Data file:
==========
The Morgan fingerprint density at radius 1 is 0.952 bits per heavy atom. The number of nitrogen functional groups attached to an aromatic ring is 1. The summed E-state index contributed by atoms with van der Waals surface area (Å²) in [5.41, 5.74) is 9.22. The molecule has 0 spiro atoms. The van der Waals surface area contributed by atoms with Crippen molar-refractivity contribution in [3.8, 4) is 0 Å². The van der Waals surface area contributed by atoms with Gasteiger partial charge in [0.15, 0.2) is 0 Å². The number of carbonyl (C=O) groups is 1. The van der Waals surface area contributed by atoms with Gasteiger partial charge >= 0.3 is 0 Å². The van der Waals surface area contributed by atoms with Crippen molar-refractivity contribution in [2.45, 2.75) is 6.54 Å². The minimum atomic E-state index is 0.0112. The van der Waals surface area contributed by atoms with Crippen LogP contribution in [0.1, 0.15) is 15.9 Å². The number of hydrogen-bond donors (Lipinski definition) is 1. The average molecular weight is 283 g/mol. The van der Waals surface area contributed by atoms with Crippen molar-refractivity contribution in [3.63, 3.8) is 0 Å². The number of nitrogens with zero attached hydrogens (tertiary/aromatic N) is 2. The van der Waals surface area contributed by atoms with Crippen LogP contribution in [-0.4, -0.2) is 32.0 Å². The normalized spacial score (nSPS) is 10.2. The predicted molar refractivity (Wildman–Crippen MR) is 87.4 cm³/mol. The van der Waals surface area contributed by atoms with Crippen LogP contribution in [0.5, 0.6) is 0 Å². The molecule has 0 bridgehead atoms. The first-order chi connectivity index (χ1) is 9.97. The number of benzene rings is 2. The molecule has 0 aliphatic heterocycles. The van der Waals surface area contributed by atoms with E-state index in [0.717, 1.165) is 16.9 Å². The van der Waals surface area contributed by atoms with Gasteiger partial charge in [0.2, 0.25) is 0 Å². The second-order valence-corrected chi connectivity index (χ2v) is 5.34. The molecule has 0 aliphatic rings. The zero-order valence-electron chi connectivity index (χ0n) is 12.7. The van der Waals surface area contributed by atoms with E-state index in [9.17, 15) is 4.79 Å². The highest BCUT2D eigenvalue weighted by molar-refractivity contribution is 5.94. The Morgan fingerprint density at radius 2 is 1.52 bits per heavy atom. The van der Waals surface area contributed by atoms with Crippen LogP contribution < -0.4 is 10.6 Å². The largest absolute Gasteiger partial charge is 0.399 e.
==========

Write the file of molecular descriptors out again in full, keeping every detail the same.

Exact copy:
The Morgan fingerprint density at radius 1 is 0.952 bits per heavy atom. The number of nitrogen functional groups attached to an aromatic ring is 1. The summed E-state index contributed by atoms with van der Waals surface area (Å²) in [5.41, 5.74) is 9.22. The molecule has 0 spiro atoms. The van der Waals surface area contributed by atoms with Crippen molar-refractivity contribution in [3.8, 4) is 0 Å². The van der Waals surface area contributed by atoms with Gasteiger partial charge in [0.15, 0.2) is 0 Å². The number of carbonyl (C=O) groups is 1. The van der Waals surface area contributed by atoms with Gasteiger partial charge >= 0.3 is 0 Å². The van der Waals surface area contributed by atoms with Crippen molar-refractivity contribution in [2.45, 2.75) is 6.54 Å². The minimum atomic E-state index is 0.0112. The van der Waals surface area contributed by atoms with Crippen LogP contribution in [0.1, 0.15) is 15.9 Å². The number of hydrogen-bond donors (Lipinski definition) is 1. The average molecular weight is 283 g/mol. The van der Waals surface area contributed by atoms with Crippen molar-refractivity contribution in [3.63, 3.8) is 0 Å². The number of nitrogens with zero attached hydrogens (tertiary/aromatic N) is 2. The van der Waals surface area contributed by atoms with Crippen LogP contribution in [-0.4, -0.2) is 32.0 Å². The normalized spacial score (nSPS) is 10.2. The predicted molar refractivity (Wildman–Crippen MR) is 87.4 cm³/mol. The van der Waals surface area contributed by atoms with Crippen LogP contribution in [0.5, 0.6) is 0 Å². The molecule has 0 bridgehead atoms. The first-order chi connectivity index (χ1) is 9.97. The number of benzene rings is 2. The molecule has 0 aliphatic heterocycles. The van der Waals surface area contributed by atoms with E-state index in [0.717, 1.165) is 16.9 Å². The van der Waals surface area contributed by atoms with Gasteiger partial charge in [0.2, 0.25) is 0 Å². The second-order valence-corrected chi connectivity index (χ2v) is 5.34. The molecule has 0 aliphatic rings. The zero-order valence-electron chi connectivity index (χ0n) is 12.7. The van der Waals surface area contributed by atoms with E-state index in [9.17, 15) is 4.79 Å². The highest BCUT2D eigenvalue weighted by molar-refractivity contribution is 5.94. The Morgan fingerprint density at radius 2 is 1.52 bits per heavy atom. The van der Waals surface area contributed by atoms with Crippen LogP contribution < -0.4 is 10.6 Å². The largest absolute Gasteiger partial charge is 0.399 e.